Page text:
Not far from a factory in which Ford cars and trucks are assembled, analytics experts in the company's Research and Innovation Center in Dearborn, Michigan are building something entirely different but equally important: complex mathematical models that are helping the automaker sharpen its competitive edge while limiting its environmental impact.
Launched 15 years ago as a small cadre of researchers, the group's size and impact on Ford has grown considerably while its mission is unchanged — chart a path for the company to a cleaner, brighter, better world and stronger business. The group, comprised of scientists, mathematicians, computers modelers and other researchers, is using the latest in analytics and big data to discover ways to minimize Ford's environmental impact and bolster its bottom line by identifying potential risks and opportunities in a number of areas, including:
- Fuel economy: Developed a science-based model that projects CO2 emissions generated by the fleet of vehicles on roads worldwide for the next 50 years, helping Ford set aggressive fuel economy targets yet remain eco-conscious
- Power of choice: Used science and math to show that one particular form of alternative engine power is unlikely to emerge above all others, helping to make the case for a diversified portfolio of powertrains ranging from EcoBoost engines, hybrid and plug-in hybrid technologies, flex-fuel, all-electric, biodiesel, CNG and LPG
- New features: Created sophisticated mathematical models that optimize millions of possible vehicle combinations to give decision makers the tools to construct an eco-conscious and cost-effective global technology roadmap, resulting in products such as Ford Auto Start-Stop
Ford says it considers analytics and big data the next frontier for innovation, competition and productivity. The company continues to expand its use of big data as more and better technologies, methodologies and datasets emerge.
For example, the Ford Fusion Energi plug-in hybrid generates roughly 25 gigabytes of data every hour; which is useful for further improvements in fuel economy and vehicle emission reductions. Yet, Ford researchers are already experimenting with vehicles that generate 10 times that much data.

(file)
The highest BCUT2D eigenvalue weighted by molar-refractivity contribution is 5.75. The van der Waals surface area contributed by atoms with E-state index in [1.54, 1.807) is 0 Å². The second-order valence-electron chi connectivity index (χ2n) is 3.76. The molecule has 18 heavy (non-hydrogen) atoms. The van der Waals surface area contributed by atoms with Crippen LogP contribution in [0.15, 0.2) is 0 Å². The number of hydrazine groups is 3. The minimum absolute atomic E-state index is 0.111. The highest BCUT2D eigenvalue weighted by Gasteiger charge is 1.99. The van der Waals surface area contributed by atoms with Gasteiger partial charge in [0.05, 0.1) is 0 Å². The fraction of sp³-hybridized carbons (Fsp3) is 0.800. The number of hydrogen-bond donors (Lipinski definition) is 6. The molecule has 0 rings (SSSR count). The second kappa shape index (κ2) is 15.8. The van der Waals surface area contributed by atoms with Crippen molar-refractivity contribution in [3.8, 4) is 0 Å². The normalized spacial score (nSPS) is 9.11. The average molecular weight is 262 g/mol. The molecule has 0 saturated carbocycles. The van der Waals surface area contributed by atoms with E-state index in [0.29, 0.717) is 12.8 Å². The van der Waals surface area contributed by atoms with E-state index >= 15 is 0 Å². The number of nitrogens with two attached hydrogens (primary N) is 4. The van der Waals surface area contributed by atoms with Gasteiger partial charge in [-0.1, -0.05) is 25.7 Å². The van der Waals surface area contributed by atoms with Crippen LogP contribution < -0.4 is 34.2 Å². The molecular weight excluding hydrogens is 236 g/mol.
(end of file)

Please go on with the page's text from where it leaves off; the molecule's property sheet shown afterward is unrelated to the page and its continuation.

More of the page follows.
Some other areas Ford is exploring for sustainability analytics potential:
- Green routing, which optimizes driving routes to reduce a vehicle's impact on local air quality in specific locations, such as near hospitals, schools and in high density residential areas
- Statistical analysis of vehicle usage data to provide insight into consumer acceptance of electric vehicles and the electrification of personal transportation
- Optimal use of current and future biofuels
- Demand and availability of strategic materials used in powertrains, including rare-earth elements, lithium and platinum group metals
- Life-cycle analysis tools aimed at measuring energy and water use — along with greenhouse gas emissions — associated with alternative fuels and materials
"There are so many amazing possibilities to consider for the future impact of data," said John Viera, global director of sustainability and vehicle environmental matters. "The possibilities are not only exciting, they are, in fact, almost endless."
Earlier this year, Ford announced a strategic collaboration that aims to demonstrate how a typical American family can significantly reduce their electricity bills and carbon footprint by integrating home appliance technology with a plug-in vehicle and solar power to achieve an energy-efficient lifestyle. The automaker is partnering with Whirlpool, SunPower, Nest Labs and Eaton on MyEnergi Lifestyle, which showcases how combining renewable energy generation with time-flexible vehicle charging and appliance use can optimize energy consumption in the home.